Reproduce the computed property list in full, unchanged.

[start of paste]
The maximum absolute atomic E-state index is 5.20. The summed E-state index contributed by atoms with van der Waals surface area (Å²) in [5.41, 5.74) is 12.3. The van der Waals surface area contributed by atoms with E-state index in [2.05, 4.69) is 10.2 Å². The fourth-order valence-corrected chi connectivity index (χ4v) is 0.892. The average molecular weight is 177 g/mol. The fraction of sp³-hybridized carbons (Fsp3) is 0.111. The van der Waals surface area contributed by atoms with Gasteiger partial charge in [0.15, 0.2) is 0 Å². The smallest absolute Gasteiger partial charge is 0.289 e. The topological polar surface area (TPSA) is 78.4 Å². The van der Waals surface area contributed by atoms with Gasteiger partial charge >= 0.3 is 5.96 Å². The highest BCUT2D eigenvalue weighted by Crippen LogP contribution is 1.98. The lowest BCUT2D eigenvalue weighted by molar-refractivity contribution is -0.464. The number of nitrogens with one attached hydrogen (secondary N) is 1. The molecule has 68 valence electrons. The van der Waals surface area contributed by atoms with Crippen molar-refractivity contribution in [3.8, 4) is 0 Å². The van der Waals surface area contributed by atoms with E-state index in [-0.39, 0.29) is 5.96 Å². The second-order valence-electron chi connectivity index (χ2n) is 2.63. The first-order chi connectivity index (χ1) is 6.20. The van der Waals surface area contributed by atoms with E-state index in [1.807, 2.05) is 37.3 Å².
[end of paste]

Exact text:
The maximum absolute atomic E-state index is 5.20. The summed E-state index contributed by atoms with van der Waals surface area (Å²) in [5.41, 5.74) is 12.3. The van der Waals surface area contributed by atoms with E-state index in [2.05, 4.69) is 10.2 Å². The fourth-order valence-corrected chi connectivity index (χ4v) is 0.892. The average molecular weight is 177 g/mol. The fraction of sp³-hybridized carbons (Fsp3) is 0.111. The van der Waals surface area contributed by atoms with Gasteiger partial charge in [0.15, 0.2) is 0 Å². The smallest absolute Gasteiger partial charge is 0.289 e. The topological polar surface area (TPSA) is 78.4 Å². The van der Waals surface area contributed by atoms with Gasteiger partial charge >= 0.3 is 5.96 Å². The highest BCUT2D eigenvalue weighted by Crippen LogP contribution is 1.98. The lowest BCUT2D eigenvalue weighted by molar-refractivity contribution is -0.464. The number of nitrogens with one attached hydrogen (secondary N) is 1. The molecule has 68 valence electrons. The van der Waals surface area contributed by atoms with Crippen molar-refractivity contribution in [3.8, 4) is 0 Å². The van der Waals surface area contributed by atoms with E-state index in [-0.39, 0.29) is 5.96 Å². The second-order valence-electron chi connectivity index (χ2n) is 2.63. The first-order chi connectivity index (χ1) is 6.20. The van der Waals surface area contributed by atoms with E-state index in [1.807, 2.05) is 37.3 Å².